Students Encourage Pennsylvanians to Test Their Homes for Radon

Students Encourage Pennsylvanians to Test Their Homes for RadonFirst Place: Jocie Wert, Sacred Heart School, Lewistown

HARRISBURG, PA — Three students who won a poster contest are helping the Department of Environmental Protection (DEP) and the Department of Health encourage Pennsylvanians to test their home for radon in January, National Radon Action Month. Radon is a naturally occurring radioactive gas that enters homes from the ground and is the second leading cause of lung cancer.

“Because of our geology, Pennsylvania has some of the highest radon gas levels in the country,” said DEP Secretary Patrick McDonnell. “Nearly all homes have radon, and 40 percent of Pennsylvania homes have more radon than the federally recommended guideline. Since you can’t see or smell this gas, doing a simple radon test is one of the practical actions Pennsylvanians can take to keep their home a healthy place.”

“As Pennsylvanians spend more time at home due to the ongoing COVID-19 pandemic, a radon test is yet another effort that individuals can take to keep their homes healthy,” Secretary of Health Dr. Rachel Levine said. “Actions like sanitizing frequently touched surfaces, installing a smoke detector, and purchasing a radon test kit are simple steps to take to protect your home and family’s health.”

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DEP coordinated a school poster contest in the fall, inviting students to submit artwork that educates the public about radon. Jocie Wert, a student at Sacred Heart School in Lewistown, Mifflin County, earned first place. Her poster will be entered into a national radon poster contest.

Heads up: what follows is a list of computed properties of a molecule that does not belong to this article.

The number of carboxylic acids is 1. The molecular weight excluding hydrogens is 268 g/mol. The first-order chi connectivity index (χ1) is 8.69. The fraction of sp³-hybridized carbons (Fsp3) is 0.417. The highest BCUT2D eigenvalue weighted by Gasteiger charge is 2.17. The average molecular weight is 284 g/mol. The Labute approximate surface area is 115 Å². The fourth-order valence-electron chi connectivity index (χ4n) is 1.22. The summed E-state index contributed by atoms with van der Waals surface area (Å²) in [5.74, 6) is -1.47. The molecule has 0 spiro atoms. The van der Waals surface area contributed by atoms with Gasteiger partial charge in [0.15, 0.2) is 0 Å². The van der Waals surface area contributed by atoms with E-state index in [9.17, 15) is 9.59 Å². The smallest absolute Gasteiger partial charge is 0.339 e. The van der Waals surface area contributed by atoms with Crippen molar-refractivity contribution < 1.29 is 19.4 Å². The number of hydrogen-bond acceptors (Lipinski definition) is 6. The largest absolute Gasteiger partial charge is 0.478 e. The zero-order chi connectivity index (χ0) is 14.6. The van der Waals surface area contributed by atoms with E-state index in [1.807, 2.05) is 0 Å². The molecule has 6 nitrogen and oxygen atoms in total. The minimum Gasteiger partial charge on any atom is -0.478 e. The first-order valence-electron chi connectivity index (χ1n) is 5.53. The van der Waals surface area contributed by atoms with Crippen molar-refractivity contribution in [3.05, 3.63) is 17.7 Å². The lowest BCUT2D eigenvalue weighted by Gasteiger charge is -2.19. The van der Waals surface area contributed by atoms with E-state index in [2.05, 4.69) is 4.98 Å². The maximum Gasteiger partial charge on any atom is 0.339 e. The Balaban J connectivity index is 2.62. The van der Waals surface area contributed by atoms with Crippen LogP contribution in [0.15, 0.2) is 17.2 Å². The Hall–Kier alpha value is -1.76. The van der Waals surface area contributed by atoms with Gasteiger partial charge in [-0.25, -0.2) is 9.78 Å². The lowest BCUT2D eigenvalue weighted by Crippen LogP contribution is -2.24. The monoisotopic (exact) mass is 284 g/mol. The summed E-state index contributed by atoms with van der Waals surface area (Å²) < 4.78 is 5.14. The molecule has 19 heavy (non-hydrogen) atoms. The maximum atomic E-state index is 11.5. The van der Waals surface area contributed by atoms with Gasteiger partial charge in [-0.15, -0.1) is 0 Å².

Mohd Iftakhar Murshaed Tarunno, a student at Beverly Hills Middle School in Upper Darby, Delaware County, earned second place. Kylee Jo Ware, a student at North Star Middle School in Stoystown, Somerset County, earned third place. See the three winning posters on the DEP radon website.

Radon gas results from the breakdown of uranium in the ground and enters homes through cracks in the foundation or other openings. A map from the U.S. Environmental Protection Agency (EPA) shows radon levels by county.

Radon tests are available at hardware stores for about $20 and are simple to use, requiring only that the canister be opened and placed in the basement for a few days, and then mailed to a lab. Alternatively, you can hire a certified radon tester. Although a radon test can be done any time of year, winter is ideal because doors and windows are closed, providing more accurate results. A video on the DEP website provides radon testing instructions.

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EPA identifies 4 picocuries of radon per liter of air as a guideline. If a home’s radon level is higher than this, EPA and the U.S. Surgeon General recommend having a radon-reduction system, with a pipe and exhaust fan, professionally installed to vent the gas outside. The cost is generally in line with that of other home improvements, such as replacing a water heater.

See the DEP website for a list of DEP-certified professional radon testers, mitigators, and laboratories.

Having a radon reduction system installed also makes the sale of a home easier. Pennsylvania law requires anyone selling a home to disclose the results of any known radon testing. The DEP website lists radon testing options for real estate transactions.

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